Tuesday, September 16, 2014
   
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Teachers armed with degrees from CSC, UNL, UNK

Boxes of books for her fifth- and sixth-grade classes are stored in her husband’s high school science classroom.

Christy Lecher will not only teach in a new school system when school starts, she may not even have a permanent classroom.

Workers from Paulsen Inc. of Cozad are trying to finish a remodel project of the fifth- and sixth-grade classroom pods and media center at Dudley Elementary and adding a conference room and testing areas—all before school begins on Aug. 18.

Christy will be adjusting to that as well as learning about a new school system, getting used to the procedures and learning the names of students and people in the community.

A graduate of Chadron State College with a degree in elementary education in 1993, Christy most recently was a para educator and in-school suspension support teacher at Chadron Middle School.

Before that, she helped husband Chris—who will teach high school science classes—in his job as a funeral director and also taught physical education and sixth grade in Grants, NM.

During that time, they lived in Minnesota, North Dakota, New Mexico and Colorado until Chris returned to CSC to finish an education degree which he received in May.

“We looked into different places and wanted to raise our girls in a small-town atmosphere,” Christy said. “We looked for a place where we could both could get jobs because we’re ready to dig into our roots, stay settled and raise our family.”

Before deciding to take jobs in Gothenburg, both Christy and Chris said they had heard good things about Gothenburg and the school system.

When not working, she enjoys the activities of the couple’s two daughters—Keely, 11; and Ashley, 6;—such as swimming and dancing and attending school activities.

Christy, a 1989 graduate of Lingle/Ft. Laramie High School in Wyoming, will teach sixth grade science and core classes in fifth grade.

Chris, a 1987 Crawford High School graduate, was hired to teach chemistry, physics and physical science and coach junior high basketball.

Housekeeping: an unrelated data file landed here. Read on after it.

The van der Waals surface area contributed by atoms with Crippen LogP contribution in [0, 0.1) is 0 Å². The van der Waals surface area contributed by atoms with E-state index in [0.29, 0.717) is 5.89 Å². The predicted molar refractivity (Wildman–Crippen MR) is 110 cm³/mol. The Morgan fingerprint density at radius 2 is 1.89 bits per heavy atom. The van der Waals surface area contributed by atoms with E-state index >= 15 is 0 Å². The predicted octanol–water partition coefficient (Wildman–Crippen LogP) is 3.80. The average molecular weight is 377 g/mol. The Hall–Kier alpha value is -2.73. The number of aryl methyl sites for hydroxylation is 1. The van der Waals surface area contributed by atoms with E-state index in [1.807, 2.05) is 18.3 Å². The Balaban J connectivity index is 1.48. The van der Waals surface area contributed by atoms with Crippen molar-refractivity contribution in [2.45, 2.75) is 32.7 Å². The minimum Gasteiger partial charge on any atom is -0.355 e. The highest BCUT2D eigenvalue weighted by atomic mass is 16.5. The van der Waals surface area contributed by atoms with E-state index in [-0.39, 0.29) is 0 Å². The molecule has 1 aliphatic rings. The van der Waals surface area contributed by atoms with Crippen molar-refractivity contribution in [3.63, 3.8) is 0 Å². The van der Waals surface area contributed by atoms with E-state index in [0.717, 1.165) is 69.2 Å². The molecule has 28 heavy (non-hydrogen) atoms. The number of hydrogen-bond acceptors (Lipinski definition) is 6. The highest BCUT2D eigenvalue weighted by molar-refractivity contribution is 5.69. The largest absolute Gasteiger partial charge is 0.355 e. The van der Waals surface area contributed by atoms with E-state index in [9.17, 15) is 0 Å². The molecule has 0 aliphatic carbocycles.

While initially at CSC, he started down two educational paths—mortuary science and education—before deciding to become a mortician and moving to Louisville, KY, for school where he graduated in 1995.

Because of the time the job took away from raising the couple’s children, Chris decided to finish his educational degree.

“I also liked working with kids as I’d been a volunteer coach for city rec leagues,” he said.

The biggest challenge he said he faces in his first teaching job is keeping up with technology.

“Kids need to be prepared for when they leave Gothenburg so it’s good to give kids exposure to technology,” Chris explained. “It’s always changing.”

Anne Ostendorf is not new to Gothenburg or the District 20 school system.

The 1992 graduate of Davenport High School taught preschool at Building Blocks Childcare Center and Preschool for nine years and later substitute taught in Gothenburg and area schools.

Last year, she taught first grade at Morton Grade School in Lexington.

Ostendorf received a degree in early childhood education from the University of Nebraska-Lincoln in 1997 and earned a teaching certificate and endorsement in early childhood unified (focused on children from birth through third grade with special needs) in 2004 from the University of Nebraska at Kearney.

She said she’s always liked the Gothenburg school system where she’s student and substitute taught.

“I’m impressed with it and how progressive it is and I liked the staff,” Ostendorf said.

Ostendorf entered the teaching field because she enjoys being around and teaching children.

While at Morton school, she said she was challenged with the large number of English Language Learners and their parents who couldn’t speak English.

“It was difficult communicating with the parents but they and their children were so thankful for everything they received,” Ostendorf said.

Because ELL students learn and process in their first language, she said she had to figure out how to teach them in ways that were easiest for them to learn.

Ostendorf and her husband Eric ranch 20 miles north of Gothenburg. They have two daughters: Sidnee, 9; and Devyn, 8.

She enjoys spending time with Eric and their girls and helping at the ranch.

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